So, a year ago, I wrote this post about my Dad and his love of poetry and my ignorance and embarassment alongside it. It’s National Poetry Day again already – that year has *flown* by – so, this time I thought I’d share a poem I penned, just a few months back, on the eighth anniversary of Dad’s death. I shared it on facebook, having written it in less than 15 mins, whilst the children were having breakfast. It loses a bit of momentum towards the end as that’s when they’d finished their cereals and were getting restless and demanding my attention.
Very quickly, it was getting a lot more interest than most of the stuff I and others share on facebook and ultimately it was liked nearly 200 times, commented on almost 50 times and shared a dozen times. The most interesting response came from my sister, Rebecca, and I’ve included that below. The picture accompanying this post was shot from Blaina (where we grew up) towards the Brecon Beacons on the day dad passed away. It was taken by Beca too.
Anyway, this post isn’t intended to bring all that to the surface again. In fact, it’s to encourage you to read more poetry from Welsh writers, be it Owen Sheers, Mab Jones, the also recently passed Dannie Abse, or that other one, whatsisname, youknow, thingamijig from Laugharne. Or the myriad of others; I can’t recommend this book enough: Poetry 1900-2000.
On the eighth of the eighth, eight long years ago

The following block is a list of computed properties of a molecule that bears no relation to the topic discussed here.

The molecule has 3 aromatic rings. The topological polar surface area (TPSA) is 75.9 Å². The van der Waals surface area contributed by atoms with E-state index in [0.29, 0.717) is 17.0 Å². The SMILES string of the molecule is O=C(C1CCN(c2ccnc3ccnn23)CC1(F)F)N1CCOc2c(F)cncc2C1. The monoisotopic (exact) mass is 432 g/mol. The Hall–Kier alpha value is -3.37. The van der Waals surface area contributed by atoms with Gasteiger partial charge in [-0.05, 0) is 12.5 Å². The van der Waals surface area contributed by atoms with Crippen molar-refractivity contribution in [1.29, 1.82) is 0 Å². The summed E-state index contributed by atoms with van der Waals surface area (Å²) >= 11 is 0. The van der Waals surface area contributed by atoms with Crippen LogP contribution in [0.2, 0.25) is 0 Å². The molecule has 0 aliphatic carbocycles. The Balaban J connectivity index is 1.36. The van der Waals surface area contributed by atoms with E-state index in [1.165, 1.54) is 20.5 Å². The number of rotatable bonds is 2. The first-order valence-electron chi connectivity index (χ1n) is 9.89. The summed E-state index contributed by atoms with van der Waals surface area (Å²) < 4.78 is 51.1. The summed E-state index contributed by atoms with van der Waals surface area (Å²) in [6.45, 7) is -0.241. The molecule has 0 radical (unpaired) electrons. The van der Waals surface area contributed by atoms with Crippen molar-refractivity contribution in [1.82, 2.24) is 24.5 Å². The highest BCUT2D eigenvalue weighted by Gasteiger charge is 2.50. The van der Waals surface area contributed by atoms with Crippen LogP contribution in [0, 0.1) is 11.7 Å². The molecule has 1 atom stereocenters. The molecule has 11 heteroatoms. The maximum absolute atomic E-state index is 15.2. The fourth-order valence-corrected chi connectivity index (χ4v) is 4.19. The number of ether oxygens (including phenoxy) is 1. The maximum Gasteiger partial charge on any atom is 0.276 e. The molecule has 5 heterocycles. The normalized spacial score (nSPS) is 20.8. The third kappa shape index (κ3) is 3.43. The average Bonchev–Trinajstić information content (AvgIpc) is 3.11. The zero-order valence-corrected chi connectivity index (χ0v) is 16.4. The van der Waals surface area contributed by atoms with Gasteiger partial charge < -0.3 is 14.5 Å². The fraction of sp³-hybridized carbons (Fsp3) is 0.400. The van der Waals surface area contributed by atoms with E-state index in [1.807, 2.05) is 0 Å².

My Dad died; a death, that was painful and slow
A lifetime of smoking had not served him well
He spent his last days in a morphine blurred hell
Folks always cite the good, as they rosily reminisce
He was kind, she was loving; they were this, this and this
Loss does that, I guess; makes you seek out the best
But, to be fair to the dead, do we block out the rest?
Dad was ill, sick and weak, for decades before
A body ravaged by nicotine and toxins galore
Wheezing up stairs, yellowing eyes,
hacking up phlegm; a sorry demise
He’d put on a front, “It’s nothing, I’m fine”
His hands still shaking, as he rolled the next bine
Rizla and baccy, a skilled hand would turn
Then out came the lighter; burn, baby burn
Smoke in the bathroom, smoke in the car
Copper stained fingers, lungs full of tar
New holes in a belt, tightened like a noose
Legs like twiglets, sallow flesh loose
The imperceptible creep, as the big C wormed in,
Tumors growing deep, deep under his skin
Into the hospital, blood tests and charts
“One’s growing quite fast and crushing his heart”
Moved to “palliative care”, a new term to me
“Is that good?” I asked, nurse’s eyes averted, the truth I could see
Eyes set back, skull showing, skin opaque
A great man fell, no way to keep him awake
The eighth verse of eight, the story ends here
I do miss him still, but I must make it clear
If Dad hadn’t smoked, he’d be a Grancha today
It would have been the best, but he got taken away
So, it’s not very forgiving and doesn’t pull any punches. It’s something that upset my sister and brought her to add her own comment including some alternative memories of Dad, Memories that made me bawl my eyes out with happiness.